How do you know if the missing argument is to cashInput, cashParser, or uglyReceipt? Depending on the language the error message might tell you, but it might not.

If were were to break those function calls apart, and the error message still pointed you to line 1492, you would know instantly where the problem lies:

1491: input = cashInput()
1492: parsed_value = cashParser(input)
1493: receipt = uglyReceipt(parsed_value)

With the steps broken out separately, it is much easier to debug since it is possible to set a breakpoint at any step, and you can easily inject values by changing the value of the local variables.


It is absolutely not a bad practice in general. Functions call accept values and one way of producing a value is by calling another function.

When I see a variable being defined, like:

parsed_value = cashParser(input)

... I have to consider that parsed_value might be used more than once and I'll probably have to check if this is true or not (what if my change breaks something elsewhere?). When you start adding more variables, it can become more complex for the reader to keep track of all of them and how they are related. So I am relieved when I see:

receipt = uglyReceipt(cashParser(input))

... because the intermediate value's scope/lifetime is obvious. Now, as always, splitting a long expression into separate statements might help, especially if a variable name can give more precision about the purpose of a value:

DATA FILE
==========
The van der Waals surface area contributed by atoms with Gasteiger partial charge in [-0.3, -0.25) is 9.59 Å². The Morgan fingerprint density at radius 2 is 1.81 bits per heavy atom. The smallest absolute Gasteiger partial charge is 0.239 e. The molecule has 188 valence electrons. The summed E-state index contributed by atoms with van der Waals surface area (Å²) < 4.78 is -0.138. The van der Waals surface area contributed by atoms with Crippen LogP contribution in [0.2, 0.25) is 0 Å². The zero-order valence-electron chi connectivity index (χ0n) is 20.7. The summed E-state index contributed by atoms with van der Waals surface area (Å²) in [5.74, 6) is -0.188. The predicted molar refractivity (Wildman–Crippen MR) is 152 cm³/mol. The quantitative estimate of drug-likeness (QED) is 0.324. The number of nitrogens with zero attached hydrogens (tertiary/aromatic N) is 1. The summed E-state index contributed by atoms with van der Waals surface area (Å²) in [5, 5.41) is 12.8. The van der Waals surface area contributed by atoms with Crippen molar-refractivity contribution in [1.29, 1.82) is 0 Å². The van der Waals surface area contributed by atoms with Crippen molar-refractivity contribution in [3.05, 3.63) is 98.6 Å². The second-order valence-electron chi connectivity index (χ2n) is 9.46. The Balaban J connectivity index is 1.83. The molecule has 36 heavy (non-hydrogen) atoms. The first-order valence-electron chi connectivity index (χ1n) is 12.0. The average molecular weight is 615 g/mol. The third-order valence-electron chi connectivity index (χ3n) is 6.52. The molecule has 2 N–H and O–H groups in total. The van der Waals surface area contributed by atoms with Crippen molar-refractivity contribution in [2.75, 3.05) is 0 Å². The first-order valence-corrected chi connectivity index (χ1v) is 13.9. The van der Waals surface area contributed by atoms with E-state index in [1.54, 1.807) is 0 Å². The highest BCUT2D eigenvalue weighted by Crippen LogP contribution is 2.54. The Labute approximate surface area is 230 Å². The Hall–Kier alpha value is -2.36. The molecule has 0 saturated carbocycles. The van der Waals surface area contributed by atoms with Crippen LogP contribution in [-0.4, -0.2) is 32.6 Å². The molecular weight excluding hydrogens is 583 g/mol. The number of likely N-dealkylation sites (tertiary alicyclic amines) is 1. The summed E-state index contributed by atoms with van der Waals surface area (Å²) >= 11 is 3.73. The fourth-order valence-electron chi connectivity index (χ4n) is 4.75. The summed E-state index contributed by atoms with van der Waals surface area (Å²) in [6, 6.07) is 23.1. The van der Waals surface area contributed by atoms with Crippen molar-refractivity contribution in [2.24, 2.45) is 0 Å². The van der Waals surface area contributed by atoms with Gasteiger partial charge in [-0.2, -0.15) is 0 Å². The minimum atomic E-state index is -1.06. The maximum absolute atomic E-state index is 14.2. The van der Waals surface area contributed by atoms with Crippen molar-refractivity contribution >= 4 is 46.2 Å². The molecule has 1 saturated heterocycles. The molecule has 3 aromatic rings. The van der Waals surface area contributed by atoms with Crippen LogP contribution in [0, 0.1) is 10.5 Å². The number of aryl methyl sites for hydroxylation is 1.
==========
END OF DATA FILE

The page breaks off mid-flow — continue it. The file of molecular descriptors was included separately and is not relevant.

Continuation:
user_name = input()

Some pro's and con's regarding readability and the debugging experience have been given. The most obvious one in my view is still missing though: by stringing calls together you pass on the opportunity to tell the logical story.

By assigning intermediate results to variables you express what they mean through your variable identifiers.

SendDoc(ReadFile(GetFilePath()), context.GetUsersByType(UserType.LoggedOn | UserType.Recent));

That's a lot to take in. The reader needs to parse the statement and make assumptions as to what is happening or just can't be bothered because it is too much. Apparently some document is sent...

string reportFilePath = GetFilePath;
Report report = ReadFile(reportFilePath);
Users[]  activeUsers = GetUsersByType(UserType.LoggedOn | UserType.Recent)
SendDoc(report, activeUsers);

This makes it more manageable to the head: a report is read from a file and gets sent to active users.

It is also easier to modify and a change would be easier to follow. If you need an extra step that would be one or more extra lines rather than a disassembly of the one-liner or an extra insertion in it.